The building is a regular polygon of 60 sides, with a diameter of 99.8 metres; this surface area is distributed as follows; an external gallery, above a second and third gallery where the royal and the presidential boxes are found and the covered stands, also the 16 stone seated sections known as “Tendidos”; it has a capacity for over twelve thousand people. The arena is 60 meters in diameter, one of the widest that exists. It is separated from the public by a two meter alley with a barrier. The management of its construction was carried out by the “Bullring Company”, presided over by D. Tomás Osborne and Bölh de Faber, descendant of the family of “Fernán-Caballero” the illustrious writer. To mark the centenary celebrations of the bullring, another ceramic tile was placed in front of the one that reminds us of the unforgettable sentence of Joselito “El Gallito”. It was inaugurated on the 5th and 6th of June 1880 with two bullfights in which Antonio Carmona Gordito, of Seville, and the Cordovan Rafael Molina Lagartijo, fought bulls from the ranch of Anastasio Martín and of Saltillo. ” Bordador “, was the name of the first bull that was fought in the bullring, and its crowned head can still be seen in the Reception Room.
Sanlucar de Barrameda, neighbouring city of Jerez, is famous for its horse racing which dates back to 1845 and takes place along a 1,800m stretch of beach at the mouth of the Río Guadalquivir during the month of August, daily from 6.00 pm, on the 2nd and 4th weekends of the month (Thursday to Sunday). This is a thrilling spectacle where real racehorses thunder across the sand watched by a large noisy crowd of spectators. There is nothing amateur about this event and you can expect to see spectator stands, bookmakers, paddocks and of course the winners enclosure. Now an international event with horses from other European countries taking part and many famous names amongst the spectators.
Jerez’s sherry festival takes place on the first Saturday of September every year. Known locally as the Autumn Fiestas, Fiestas de Otoño, this is a three week party involving sherry, horses and flamenco. The origin of the festival is the annual celebration of the grape harvest. The festivities kick off with a flying start as the Andalusian -usually eye-catching – queen of the vintage occupies her seat of honour with her handmaidens in tow. This queen of sherry, responsible for every auntie’s favourite aperitif, is raised onto her glorious wagon draped with all manner of pleats, flora and succulent grapes. Within a very short time children tail the cart, hoping to catch sweets and goodies tossed into the air from mask-wearing courtiers. The masses converge on the Plaza de Arenal to pay further respects to the queen as the bodegas (sherry houses) let the sherry flow.
Zambombas and flamenco christmas celebrations
The zambomba is a Christmas gathering of people in the shape of a circle (relatives, neighbors, friends) that sings typical flamenco Christmas carols. Its name comes from the typical Christmas instrument called the zambomba, which marks the beat. The zambomba appears mainly in Jerez de la Frontera (Cádiz) where it is said to have originated, but in time it has spread to other Andalusian towns. You will find them all over Jerez during the month of December. The earliest known collections of these songs date from the XV and XVI centuries. Apparently in Jerez de la Frontera zambombas were organized from the XVIII century onwards. These were simply gatherings of friends, neighbours, and relatives who met each year on Christmas eve in the patios and corrals of communal dwelling-places and farm labourers’ quarters. Huddled round a campfire they would form a chorus and sing and dance villancicos, in a purely spontaneous manner and for an indefinite time, while the wine, anisette, and punch flowed freely and Christmas sweets were passed out. The basic instrument is the zambomba, hence the name of the celebration. These zambombas are usually the work of an artesan, being a clay vessel covered with animal skin – usually goat – or some sort of thin material. In the center of the covering a long cane is secured which produces a deep sound when rubbed with the hand and this is what forms the rhythmic basis for the villancicos.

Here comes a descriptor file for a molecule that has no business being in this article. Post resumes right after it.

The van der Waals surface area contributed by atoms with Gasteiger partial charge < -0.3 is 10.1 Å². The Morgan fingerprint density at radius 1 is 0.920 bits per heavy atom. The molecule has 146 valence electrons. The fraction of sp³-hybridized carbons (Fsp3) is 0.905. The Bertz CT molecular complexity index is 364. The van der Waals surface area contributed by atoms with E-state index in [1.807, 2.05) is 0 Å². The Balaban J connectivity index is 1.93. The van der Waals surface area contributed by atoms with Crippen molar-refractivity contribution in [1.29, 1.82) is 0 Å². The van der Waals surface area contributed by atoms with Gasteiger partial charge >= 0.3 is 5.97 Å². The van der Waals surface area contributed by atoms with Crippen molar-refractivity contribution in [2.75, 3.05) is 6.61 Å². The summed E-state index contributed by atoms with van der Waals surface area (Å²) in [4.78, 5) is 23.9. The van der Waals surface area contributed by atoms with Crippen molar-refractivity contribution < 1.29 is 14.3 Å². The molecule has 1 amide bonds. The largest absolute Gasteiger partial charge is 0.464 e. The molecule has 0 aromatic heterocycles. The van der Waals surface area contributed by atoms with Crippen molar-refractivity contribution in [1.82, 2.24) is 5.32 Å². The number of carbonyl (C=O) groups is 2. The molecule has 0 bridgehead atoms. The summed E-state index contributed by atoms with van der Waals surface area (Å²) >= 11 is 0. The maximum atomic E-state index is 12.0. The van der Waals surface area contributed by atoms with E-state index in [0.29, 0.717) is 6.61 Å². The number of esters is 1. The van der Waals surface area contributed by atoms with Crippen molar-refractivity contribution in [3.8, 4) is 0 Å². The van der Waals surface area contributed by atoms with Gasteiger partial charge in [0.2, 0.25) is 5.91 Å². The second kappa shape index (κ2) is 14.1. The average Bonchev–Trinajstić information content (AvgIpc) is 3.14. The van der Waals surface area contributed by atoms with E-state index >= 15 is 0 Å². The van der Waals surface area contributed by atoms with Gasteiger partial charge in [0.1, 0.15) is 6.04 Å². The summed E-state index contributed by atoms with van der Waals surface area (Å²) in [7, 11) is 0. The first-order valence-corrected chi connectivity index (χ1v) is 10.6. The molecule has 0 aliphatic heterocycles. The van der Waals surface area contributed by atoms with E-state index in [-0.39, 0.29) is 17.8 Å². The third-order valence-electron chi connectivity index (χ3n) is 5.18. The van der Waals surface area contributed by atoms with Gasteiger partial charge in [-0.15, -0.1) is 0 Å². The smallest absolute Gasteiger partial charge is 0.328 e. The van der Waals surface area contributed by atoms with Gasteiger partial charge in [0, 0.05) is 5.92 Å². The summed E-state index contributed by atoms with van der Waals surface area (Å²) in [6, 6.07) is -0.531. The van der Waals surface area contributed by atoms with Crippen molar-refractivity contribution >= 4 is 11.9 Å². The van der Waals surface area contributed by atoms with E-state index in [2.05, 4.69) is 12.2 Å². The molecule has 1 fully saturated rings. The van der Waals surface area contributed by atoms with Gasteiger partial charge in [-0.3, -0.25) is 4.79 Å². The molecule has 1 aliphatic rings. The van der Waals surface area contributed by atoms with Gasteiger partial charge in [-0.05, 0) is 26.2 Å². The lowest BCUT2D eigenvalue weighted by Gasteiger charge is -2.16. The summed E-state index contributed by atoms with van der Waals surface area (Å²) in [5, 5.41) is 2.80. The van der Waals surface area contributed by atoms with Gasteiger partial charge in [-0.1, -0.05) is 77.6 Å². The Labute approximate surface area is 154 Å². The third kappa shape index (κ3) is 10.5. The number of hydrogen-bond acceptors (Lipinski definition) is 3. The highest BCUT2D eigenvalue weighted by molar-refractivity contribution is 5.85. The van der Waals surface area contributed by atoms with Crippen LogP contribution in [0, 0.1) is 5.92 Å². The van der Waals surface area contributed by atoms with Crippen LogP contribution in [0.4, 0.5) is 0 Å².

In the Zambomba there is a fundamental difference in contrast to the rest of flamenco fiestas, since it is a celebration with a strong element of participation. While in other fiestas there is a clear separation between the participants – singers, guitarists, and dancers – in the Zambombas everyone joins in singing or playing some instrument. In this way the individualistic nature of cante flamenco is lost, becoming a choral type of singing with a flamenco sound. “It is this difference that has caused villancicos to sound so flamenco, to the extent that many aficionados believe that villancicos are in the process of becoming another flamenco form, as occurred with the saeta” according to some.